by Kate Busch ’07

Many people tend to equate prosecution with Jack McCoy from Law and Order – exciting cases with the “smoking gun” evidence to stun the jury.  In reality, prosecution can be quite exciting, but we rarely have the type of evidence seen on the various Law and Order and CSI television shows.  It is even rarer for cases with such evidence to reach the point of a jury trial, and even then, such evidence should never be a surprise to the defense.

The daily grind of prosecution involves much decision-making, and the decisions made generally have a significant effect on the lives of victims, defendants, families and the community.  Prosecutors should have thick skin, and they must be ready to deal compassionately with victims who want tougher sentences, domestic violence victims who refuse to cooperate with prosecution, and the defendants and families who present heartbreaking stories and excuses for criminal behavior.  Above all, like any other attorney, prosecutors must be fair, consistent, and hold themselves to the highest standard of integrity.

For example, a prosecutor may choose to recommend prison for a persistent thief, who recently stole and pawned a neighbor’s family heirloom necklace.  On the other hand, they may choose to offer the thief, who has been stealing to support her heroin addiction, the opportunity for drug court, an intensive community supervision program which allows for a clean record upon completion of the program.  If the thief ends up in prison, statistics suggest she will continue in her addiction and will continue her criminal behavior.  If she participates in drug court (which comes without significant jail or punishment), the victim may not understand the lack of punishment; and the community may be at risk if she is unsuccessful in the program.  It is a constant balance of community protection, fairness, consistency, and individual compassion and rehabilitation.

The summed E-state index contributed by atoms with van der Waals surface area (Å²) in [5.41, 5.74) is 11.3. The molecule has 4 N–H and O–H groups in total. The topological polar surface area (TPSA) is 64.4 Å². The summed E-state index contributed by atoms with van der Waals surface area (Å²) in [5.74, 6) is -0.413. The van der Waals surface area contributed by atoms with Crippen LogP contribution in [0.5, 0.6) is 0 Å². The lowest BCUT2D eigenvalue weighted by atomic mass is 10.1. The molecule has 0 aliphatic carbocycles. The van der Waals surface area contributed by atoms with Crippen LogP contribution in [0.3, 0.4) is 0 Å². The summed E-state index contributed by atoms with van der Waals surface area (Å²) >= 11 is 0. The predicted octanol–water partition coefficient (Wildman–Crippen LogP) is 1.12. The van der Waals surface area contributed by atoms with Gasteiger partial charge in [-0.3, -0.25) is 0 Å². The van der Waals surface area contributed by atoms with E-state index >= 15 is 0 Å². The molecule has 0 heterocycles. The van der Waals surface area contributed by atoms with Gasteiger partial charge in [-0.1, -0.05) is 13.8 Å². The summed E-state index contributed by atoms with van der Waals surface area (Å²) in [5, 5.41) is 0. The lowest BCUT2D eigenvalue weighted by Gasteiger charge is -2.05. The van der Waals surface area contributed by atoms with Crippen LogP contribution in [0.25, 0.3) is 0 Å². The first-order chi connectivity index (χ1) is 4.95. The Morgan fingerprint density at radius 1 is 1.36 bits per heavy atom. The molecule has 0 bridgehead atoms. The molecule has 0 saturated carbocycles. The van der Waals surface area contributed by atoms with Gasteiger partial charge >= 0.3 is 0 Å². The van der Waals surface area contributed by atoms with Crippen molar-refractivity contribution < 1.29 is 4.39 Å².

The large majority of state criminal cases are resolved through plea negotiations and without a trial.  A typical day may include any or all of the following:

  • Handling court dockets – pleas, announcements, motions, evidentiary hearings, bench trials, preliminary hearings, drug court, and probation violation hearings
  • Reviewing police reports to make charging decisions
  • Talking with victims, attorneys, and witnesses about pending cases and investigations
  • Working with law enforcement during active investigations to give advice, assist with search warrants, draft charging documents, and other various tasks
  •  Training law enforcement
  • Working with and advising other county departments in civil county government matters

Overall, prosecution is a fast-paced, demanding, and often very rewarding area of law practice.  Anyone interested in prosecution is welcome to stop by and chat with me anytime.  Also, check out the homepage for the Missouri Office of Prosecution Services (MOPS) at and click on “Prosecutor Directory” to see a list of Missouri prosecutors in each county.